By: Kyle Ramsey
Former FBI Director Michael Flynn will plead guilty to one count of “willfully and knowingly” making false and fraudulent statements to the Federal Bureau.
Although the retired general’s lawyers previously claimed there were “unfounded allegations, outrageous claims of treason, and vicious innuendo directed against him,” Flynn arrived in court Friday morning to make the plea deal. CNN obtained court documents that indicate the ousted Trump official is copping to lying to the FBI about his conversations with Russia’s ambassador. These lies came after Flynn “misled Pence and then-chief of staff Reince Priebus about his conversations with then-Russian Ambassador to the US Sergey Kislyak in which they discussed US sanctions against Russia.”
When asked to comment, the White House didn’t have an official statement prepared (of course), but a source tells CNN this move was expected: “Poor judgment. But this was expected. Trump fired him for lying to (Vice President Mike Pence). Of course, he lied to the FBI, too.” There’s likely more disclosures to come, as Flynn’s lawyer teased back in March that the retired general “certainly has a story to tell, and he very much wants to tell it, should the circumstances permit,” and that he was willing to trade his testimony for immunity. That offer was rejected, but the single charge in Flynn’s plea deal has many folks speculating that he’s offered something in exchange for the reduced count.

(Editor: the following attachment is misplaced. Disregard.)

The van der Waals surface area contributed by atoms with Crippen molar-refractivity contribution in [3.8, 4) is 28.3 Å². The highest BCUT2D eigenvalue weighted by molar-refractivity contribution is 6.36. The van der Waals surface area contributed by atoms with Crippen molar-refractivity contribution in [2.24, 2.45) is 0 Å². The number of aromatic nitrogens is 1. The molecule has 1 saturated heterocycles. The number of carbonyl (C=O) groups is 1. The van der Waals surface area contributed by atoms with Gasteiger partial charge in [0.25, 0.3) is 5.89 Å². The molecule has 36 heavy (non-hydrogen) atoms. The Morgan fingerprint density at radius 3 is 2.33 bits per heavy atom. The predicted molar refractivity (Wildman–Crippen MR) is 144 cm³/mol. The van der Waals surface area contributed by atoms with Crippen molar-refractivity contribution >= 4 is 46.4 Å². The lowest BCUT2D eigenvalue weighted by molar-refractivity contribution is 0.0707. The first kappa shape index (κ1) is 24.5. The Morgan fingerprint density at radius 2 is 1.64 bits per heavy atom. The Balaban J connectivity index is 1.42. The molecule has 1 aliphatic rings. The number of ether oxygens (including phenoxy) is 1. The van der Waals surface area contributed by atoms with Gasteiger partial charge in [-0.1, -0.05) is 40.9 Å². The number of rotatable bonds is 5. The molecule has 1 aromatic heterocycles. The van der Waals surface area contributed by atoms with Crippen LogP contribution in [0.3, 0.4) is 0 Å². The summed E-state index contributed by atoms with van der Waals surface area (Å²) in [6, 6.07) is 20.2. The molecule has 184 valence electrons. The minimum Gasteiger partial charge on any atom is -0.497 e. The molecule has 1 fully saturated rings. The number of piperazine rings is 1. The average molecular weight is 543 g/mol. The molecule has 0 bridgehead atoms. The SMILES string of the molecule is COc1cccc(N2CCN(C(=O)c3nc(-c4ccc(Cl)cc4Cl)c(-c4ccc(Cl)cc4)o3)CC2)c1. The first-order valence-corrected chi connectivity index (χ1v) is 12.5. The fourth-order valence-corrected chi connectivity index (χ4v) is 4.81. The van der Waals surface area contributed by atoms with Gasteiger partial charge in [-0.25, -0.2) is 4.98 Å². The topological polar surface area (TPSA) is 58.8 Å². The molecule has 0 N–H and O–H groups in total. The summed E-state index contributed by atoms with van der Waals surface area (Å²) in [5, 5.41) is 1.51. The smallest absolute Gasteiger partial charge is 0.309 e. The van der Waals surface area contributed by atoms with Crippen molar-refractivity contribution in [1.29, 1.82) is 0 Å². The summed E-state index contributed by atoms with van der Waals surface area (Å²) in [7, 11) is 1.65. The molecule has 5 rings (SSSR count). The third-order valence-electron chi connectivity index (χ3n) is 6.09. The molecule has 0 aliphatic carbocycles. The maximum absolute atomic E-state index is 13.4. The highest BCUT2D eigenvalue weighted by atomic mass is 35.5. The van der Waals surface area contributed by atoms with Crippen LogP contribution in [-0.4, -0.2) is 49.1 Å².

The charge against Flynn is the first out of Robert Mueller’s probe levied against someone who was a part of the Trump administration, which indicates “the special counsel’s investigation is intensifying.” But the former NSA member does have plenty of company in the “disgraced Trump cronies” group—there’s also former campaign manager Paul Manafort, who’s been charged with money laundering, and his deputy Rick Gates, who was also indicted last month. And let’s not forget George Papadopoulos (no, not that one), who served as Trump’s foreign policy advisor on the campaign trail, and has now pled guilty to making false statements to the FBI over his own contact with Russian officials.
When Flynn resigned in February—after being prompted by Trump for misleading the vice president—it was among the first shake-ups in the administration. The president has since fired acting attorney general Sally Yates, FBI director James Comey, maybe dumped Steve Bannon, pushed out chief of staff Reince Preibus, and gone through communications directors like tissue (or wives).
The nation now turns its eyes to Comey, who’s testified that Trump asked him to drop the Flynn probe.